On a Sunday I decided to go for a run and had a beautiful day to do it. It was early May, 70 degrees with a cool breeze that made it perfect to be out, even though I was doing something I really dislike but know has to get done. Two parks are directly across the street from me and for some reason I chose the furthest one on that day. As I made my way around the park and was going for the second lap, I jumped as something in a pile of leaves appeared to reach for me. Upon taking a closer look, what I thought to be a rat turned out to be a ferret. He was scrawny, dirty and thin. He looked scared as he slowly made his way over to me and even though I was nervous about handling an animal at that point in my life that I never touched, I picked him up and cradled him in my shirt. I spent the next hour going through the park and walking up several streets trying to find his owner. Got him a box and fed him some Honeycombs, because after all I had no idea what these animals ate, and watched him nearly choke because he was eating so fast probably out of starvation. No one claimed this little ferret, so I went and bought him a three tier cage equipped with everything ferret’s like, bought him the appropriate food and spent nearly the next four years with an animal who absolutely appreciated that he was rescued. He became apart of our family and was deeply missed when he passed. It’s nice to go to a pet store and search for the perfect puppy, kitten or other small newborn animal, but remember, there are so many animals who are up for adoption that know you rescued them if given the chance. You will form a bond with your rescued friend unlike anything you’ve ever experienced. So, if you’re thinking of getting a new animal, please think of adopting because you’re not only getting a new companion, you’re also saving a life.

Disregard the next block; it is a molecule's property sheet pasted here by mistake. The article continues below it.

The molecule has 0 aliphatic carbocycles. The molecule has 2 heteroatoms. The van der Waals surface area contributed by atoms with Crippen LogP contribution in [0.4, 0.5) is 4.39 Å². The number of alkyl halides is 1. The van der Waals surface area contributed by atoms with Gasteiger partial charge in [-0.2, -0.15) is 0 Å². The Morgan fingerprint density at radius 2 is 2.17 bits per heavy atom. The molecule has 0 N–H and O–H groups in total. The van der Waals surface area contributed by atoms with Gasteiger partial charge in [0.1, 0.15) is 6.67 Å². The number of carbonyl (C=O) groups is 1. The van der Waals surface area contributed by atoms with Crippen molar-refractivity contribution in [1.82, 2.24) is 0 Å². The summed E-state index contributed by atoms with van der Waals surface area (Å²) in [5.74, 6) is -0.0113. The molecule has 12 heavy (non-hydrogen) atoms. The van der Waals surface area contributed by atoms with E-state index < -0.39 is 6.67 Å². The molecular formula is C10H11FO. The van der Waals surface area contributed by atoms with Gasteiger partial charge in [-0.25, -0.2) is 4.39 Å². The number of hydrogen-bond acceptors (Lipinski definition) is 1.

It is hard to believe that dogs can be exposed to mold just the same as humans, and one of the culprits of exposure is through ingestion. Mycotoxicosis is a term used to denote poisoning by food products contaminated by fungi (i.e., moldy bread, cheese, English walnuts, or even a backyard compost). As well as being toxic to humans, fungi release various toxins, also called mycotoxins, that are toxic to cats and dogs.
Symptoms and Types
The severity and type of symptom will ultimately depend on the amount and type of mycotoxin ingested. Some of the more common symptoms associated with mycotoxicosis include:
- Muscle tremors
- Uncoordinated movements
- Increased heart rate
- Increased body temperature
- Lack of appetite (anorexia)
Ingestion of mushrooms, moldy food, or garbage and other decomposing organic matter.
You will need to give the veterinarian a thorough history of your dog’s health, including the onset and nature of the symptoms, and any possible exposure to mushrooms, moldy food, or decomposing organic matter. He or she will then perform a complete physical examination, as well a biochemistry profile, urinalysis, and complete blood count (CBC). These tests will help rule out other causes for tremors and seizures.
More advanced tests (thin-layer chromatography, bile analysis) are available to analyze the contents of the stomach and vomit, which should definitely confirm or refute the diagnosis.
Pictured here is Xena. She was rescued by Red Paw after her house was intentionally set on fire. Her parents were murdered in the house prior to it being set ablaze, and Xena was rescued in an abandoned building two days later. The owner of MSI, Joe Fiorilli, is fostering her after several months of being in a kennel. She shortly became well adjusted to living in a home and is up for adoption. Even if you can not adopt or foster a dog, donating to such organizations like Red Paw Emergency Relief allows such people like Jen Leary to save lives.
To make a donation click here: RedPawDonations
To visit our website and get updates on Xena, Like Us on Face at MSIFanPage
Nearly a month ago, upon inspecting a property which caught fire, I came upon an abandoned cat. Not knowing what to do, I found out about an organization called Red Paw Emergency Relief. I met Jen Leary who rescued and named the cat Bailey, and ever since, I get asked about her status. I’m so happy to tell everyone that Bailey has been adopted. She’s found a new home and a new start with great people who are giving this gentle cat a second chance. Remember, there’s always a choice when it comes to your pets and fostering animals in need can lead to them finding forever homes, like Bailey.
To see our original blog on Bailey, click here: Bailey
To donate and support the Red Paw Cause, click here: Red Paw Donations
To visit our website, click here: Biowashing.com